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The Life of Augustine of Hippo

Part Three: The Pelagian Crisis (411–430)

Edited By Frederick Van Fleteren

The seventeenth century was the century of Saint Augustine. In 1695, Louis Sébastien, Le Nain de Tillemont, finished volume 13 of his Mémoires ecclésiastique, entitled La vie de saint Augustin. The volume consisted of approximately 1200 pages wherein Louis Sébastien gathered from the works of Augustine and elsewhere all extant passages relevant to the biography of Augustine of Hippo. Completed in 1695, the biography was published posthumously in 1700. The work lies in the tradition of Jansenism from Port-Royal and the Leuven. Though an ascetic recluse on the family estate for the last twenty years of his life, he was in touch with important French scholars and the ecclesiastical movements of his time. Louis’ work is the first modern biography of Augustine and the most comprehensive of all Augustinian biographies, even today. Modern authors consult him and frequently adopt his theories without citation. His method exercises influence on contemporary Parisian scholarship on Augustine. This English translation has been divided into three volumes covering three time periods: part 1: birth to episcopal consecration (354–396); part 2: the Donatist controversy (396–411); part 3: the Pelagian controversy (411–430).
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Article 256: Orosius’ Apologia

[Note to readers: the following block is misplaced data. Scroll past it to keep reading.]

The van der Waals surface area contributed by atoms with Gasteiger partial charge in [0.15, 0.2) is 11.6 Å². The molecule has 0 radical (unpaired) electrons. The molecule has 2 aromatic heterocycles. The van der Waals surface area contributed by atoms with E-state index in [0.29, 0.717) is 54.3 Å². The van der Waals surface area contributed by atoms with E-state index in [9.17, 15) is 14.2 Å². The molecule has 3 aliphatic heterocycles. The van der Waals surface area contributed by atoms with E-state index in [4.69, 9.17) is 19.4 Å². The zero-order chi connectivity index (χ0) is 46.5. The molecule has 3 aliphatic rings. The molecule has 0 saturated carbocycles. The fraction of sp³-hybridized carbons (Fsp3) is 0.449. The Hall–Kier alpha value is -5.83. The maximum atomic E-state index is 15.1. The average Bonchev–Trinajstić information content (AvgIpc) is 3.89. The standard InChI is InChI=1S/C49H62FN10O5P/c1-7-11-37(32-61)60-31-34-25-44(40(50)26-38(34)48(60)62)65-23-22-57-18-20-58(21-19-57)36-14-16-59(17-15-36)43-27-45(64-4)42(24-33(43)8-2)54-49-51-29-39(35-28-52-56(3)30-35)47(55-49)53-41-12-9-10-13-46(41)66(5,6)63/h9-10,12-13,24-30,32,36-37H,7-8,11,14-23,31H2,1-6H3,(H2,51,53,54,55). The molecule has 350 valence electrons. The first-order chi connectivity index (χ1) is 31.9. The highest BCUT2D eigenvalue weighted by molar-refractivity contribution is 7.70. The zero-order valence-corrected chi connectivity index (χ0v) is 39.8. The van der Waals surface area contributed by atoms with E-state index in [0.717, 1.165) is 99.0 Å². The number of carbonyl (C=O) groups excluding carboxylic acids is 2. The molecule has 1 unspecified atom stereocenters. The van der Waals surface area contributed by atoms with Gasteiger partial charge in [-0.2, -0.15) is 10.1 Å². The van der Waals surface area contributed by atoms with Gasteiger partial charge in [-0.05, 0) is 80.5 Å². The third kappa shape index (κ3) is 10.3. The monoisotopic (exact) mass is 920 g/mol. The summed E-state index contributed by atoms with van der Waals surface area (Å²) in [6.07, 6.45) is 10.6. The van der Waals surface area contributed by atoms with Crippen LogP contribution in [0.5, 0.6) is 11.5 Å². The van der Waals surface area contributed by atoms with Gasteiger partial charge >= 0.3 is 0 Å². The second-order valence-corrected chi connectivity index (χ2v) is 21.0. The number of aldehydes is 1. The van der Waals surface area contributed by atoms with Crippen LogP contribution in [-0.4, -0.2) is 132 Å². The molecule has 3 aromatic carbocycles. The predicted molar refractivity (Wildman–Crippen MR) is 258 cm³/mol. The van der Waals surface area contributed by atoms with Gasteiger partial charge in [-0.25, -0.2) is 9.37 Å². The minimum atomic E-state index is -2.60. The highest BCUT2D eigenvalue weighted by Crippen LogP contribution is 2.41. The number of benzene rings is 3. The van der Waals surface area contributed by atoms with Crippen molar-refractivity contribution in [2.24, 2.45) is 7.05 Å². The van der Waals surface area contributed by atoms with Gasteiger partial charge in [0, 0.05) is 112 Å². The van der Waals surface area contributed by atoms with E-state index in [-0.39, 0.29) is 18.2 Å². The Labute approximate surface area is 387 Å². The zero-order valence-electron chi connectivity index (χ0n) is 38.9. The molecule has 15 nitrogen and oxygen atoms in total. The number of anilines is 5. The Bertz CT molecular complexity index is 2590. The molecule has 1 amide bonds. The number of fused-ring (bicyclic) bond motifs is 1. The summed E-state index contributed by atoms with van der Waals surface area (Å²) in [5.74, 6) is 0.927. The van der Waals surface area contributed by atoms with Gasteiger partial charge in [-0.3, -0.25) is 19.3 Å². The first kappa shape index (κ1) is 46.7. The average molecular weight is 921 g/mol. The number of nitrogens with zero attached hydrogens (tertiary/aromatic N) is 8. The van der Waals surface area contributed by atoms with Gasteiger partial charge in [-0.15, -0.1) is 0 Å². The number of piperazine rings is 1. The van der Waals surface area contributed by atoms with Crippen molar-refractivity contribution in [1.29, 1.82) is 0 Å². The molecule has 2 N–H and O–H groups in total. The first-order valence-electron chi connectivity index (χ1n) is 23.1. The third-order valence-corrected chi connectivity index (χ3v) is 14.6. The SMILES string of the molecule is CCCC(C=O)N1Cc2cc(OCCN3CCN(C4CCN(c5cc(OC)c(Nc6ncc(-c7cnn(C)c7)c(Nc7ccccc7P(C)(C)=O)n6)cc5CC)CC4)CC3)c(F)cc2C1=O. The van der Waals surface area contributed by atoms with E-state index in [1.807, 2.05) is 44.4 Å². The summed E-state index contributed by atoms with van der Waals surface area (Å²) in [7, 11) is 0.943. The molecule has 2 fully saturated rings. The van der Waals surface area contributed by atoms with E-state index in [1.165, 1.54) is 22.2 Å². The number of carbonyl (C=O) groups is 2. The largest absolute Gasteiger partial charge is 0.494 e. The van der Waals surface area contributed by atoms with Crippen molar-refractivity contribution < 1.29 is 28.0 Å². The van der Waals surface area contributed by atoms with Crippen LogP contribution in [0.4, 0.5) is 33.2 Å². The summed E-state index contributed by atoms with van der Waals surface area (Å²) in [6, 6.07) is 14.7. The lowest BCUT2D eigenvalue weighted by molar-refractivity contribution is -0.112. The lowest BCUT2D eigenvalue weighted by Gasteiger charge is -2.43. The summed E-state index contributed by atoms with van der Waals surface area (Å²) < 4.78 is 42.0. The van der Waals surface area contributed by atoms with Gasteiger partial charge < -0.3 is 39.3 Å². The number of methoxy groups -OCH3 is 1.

Orosius’ Apologia

The conference of Jerusalem closed.2 The feast of the dedication of the church of the Resurrection took place on September 13, 415. Orosius came as usual to accompany John to the altar. Instead of greeting him John said: “Why do you come to find us, you have blasphemed?” Orosius was surprised and knew he was guilty of nothing. He asked of what blasphemy John accused him, when, and before whom he claimed he had said it. “I have heard you say that man, even with the help of God, can not be without sin.”

Orosius could have made this statement and would have meant it in an entirely orthodox sense. However this proposition could also have a heterodox sense—the expression itself is odious as it limits God’s power. Orosius had neither said nor willed the proposition in a hetorodox sense. Taking the priests and others present as his witnesses, Orosius protested he never proferred these words. If he had said them in the conference, as John claimed, John would have reprehended him on the spot and admonished him paternally not to let his language proceed into dangerous discourse. It was not proper for John to reproach him first after forty-seven days had elapsed. There were no witnesses. John made those present at the conference the accusers and judges of a crime of which he was the only witness. Pelagius spoke in Latin and John, not knowing that language could...

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